The Fourth Cart III

The Fourth Cart III

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Imagine you had been a tearaway in your youth, but are now a reformed character, a pillar of society. You make light of your murky past, enjoy a bad-boy-turned-good image. Harmless fun. But then imagine you're accused of a crime so odious you're in danger of losing your credibility, and the only way to prove your innocence is to reveal a shocking secret that could destroy your family. Do you bluff it out, risk a public backlash? Or do you come clean and risk your relationship with your loved ones? It's an uncompromising dilemma, as Nick Price will more

Product details

  • Paperback | 236 pages
  • 152.4 x 228.6 x 13.72mm | 417.3g
  • Createspace Independent Publishing Platform
  • United States
  • English
  • black & white illustrations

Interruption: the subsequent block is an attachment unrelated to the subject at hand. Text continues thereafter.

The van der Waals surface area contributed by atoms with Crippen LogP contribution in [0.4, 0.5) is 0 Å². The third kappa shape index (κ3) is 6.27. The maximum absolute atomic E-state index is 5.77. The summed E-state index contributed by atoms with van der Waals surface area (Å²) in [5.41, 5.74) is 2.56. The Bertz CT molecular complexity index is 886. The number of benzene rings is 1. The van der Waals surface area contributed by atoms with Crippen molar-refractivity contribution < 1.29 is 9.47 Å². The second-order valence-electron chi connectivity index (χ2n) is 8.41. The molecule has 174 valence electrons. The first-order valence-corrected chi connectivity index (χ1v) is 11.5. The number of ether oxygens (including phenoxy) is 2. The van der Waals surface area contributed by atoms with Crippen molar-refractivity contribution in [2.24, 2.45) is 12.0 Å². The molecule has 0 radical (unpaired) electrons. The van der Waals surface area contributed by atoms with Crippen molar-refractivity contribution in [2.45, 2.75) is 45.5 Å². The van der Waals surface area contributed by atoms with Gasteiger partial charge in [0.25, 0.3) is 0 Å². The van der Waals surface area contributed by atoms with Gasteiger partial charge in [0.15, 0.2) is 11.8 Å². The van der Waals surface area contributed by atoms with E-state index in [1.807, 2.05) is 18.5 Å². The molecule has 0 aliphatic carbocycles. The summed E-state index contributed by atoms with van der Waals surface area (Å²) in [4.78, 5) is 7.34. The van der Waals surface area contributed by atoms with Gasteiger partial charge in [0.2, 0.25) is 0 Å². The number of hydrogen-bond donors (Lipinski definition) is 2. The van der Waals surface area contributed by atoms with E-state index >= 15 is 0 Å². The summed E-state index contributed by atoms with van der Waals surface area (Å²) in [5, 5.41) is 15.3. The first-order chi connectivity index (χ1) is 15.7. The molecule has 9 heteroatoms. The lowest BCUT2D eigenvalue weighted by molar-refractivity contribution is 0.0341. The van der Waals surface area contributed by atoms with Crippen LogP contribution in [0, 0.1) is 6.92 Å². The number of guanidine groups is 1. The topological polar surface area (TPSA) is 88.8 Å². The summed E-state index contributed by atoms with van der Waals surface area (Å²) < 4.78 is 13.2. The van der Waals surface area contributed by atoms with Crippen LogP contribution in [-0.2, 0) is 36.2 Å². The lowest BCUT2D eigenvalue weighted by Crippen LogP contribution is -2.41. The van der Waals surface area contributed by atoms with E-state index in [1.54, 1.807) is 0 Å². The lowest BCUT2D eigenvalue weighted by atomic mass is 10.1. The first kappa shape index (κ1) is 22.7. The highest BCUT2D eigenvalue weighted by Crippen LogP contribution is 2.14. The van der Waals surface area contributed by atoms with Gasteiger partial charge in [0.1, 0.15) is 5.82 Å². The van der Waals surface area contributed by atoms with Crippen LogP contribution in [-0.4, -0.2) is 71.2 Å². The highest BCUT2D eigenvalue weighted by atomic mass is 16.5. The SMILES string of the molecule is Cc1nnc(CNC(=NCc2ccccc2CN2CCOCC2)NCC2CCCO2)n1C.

• 1514651785
  • 9781514651780

About MR Stephen R P Bailey

I was born in Lewes, East Sussex in the United Kingdom, in 1958 into a family whose roots in the town can be traced back more than 300 years. After attending local primary school, I was fortunate enough to attend Eastbourne College where I thoroughly enjoyed academic life and sports. After graduating from University of Warwick I qualified as a Chartered Accountant and persevered with a professional career in London for a few years. In 1989, I moved to Bangkok and worked for a while as a fashion model, a television extra, a news presenter for Radio Thailand and a teacher before securing a permanent job with an international accounting firm. I lived a carefree, hedonistic existence in Bangkok for ten years. For most of my time there I lived in King Mansion in Sathorn Road, the sort of hotel where police and immigration department raids were not uncommon. Many of King Mansion's residents were eccentric; many sought the anonymity only a cheap hotel could offer. Residents got murdered, disappeared without trace, died in horrendous accidents or simply got arrested for their nefarious activities. Living there taught me a lot about human life. It was a place where bizarre stories would frequently be heard in the coffee shop. Needless to say, my life in Thailand was more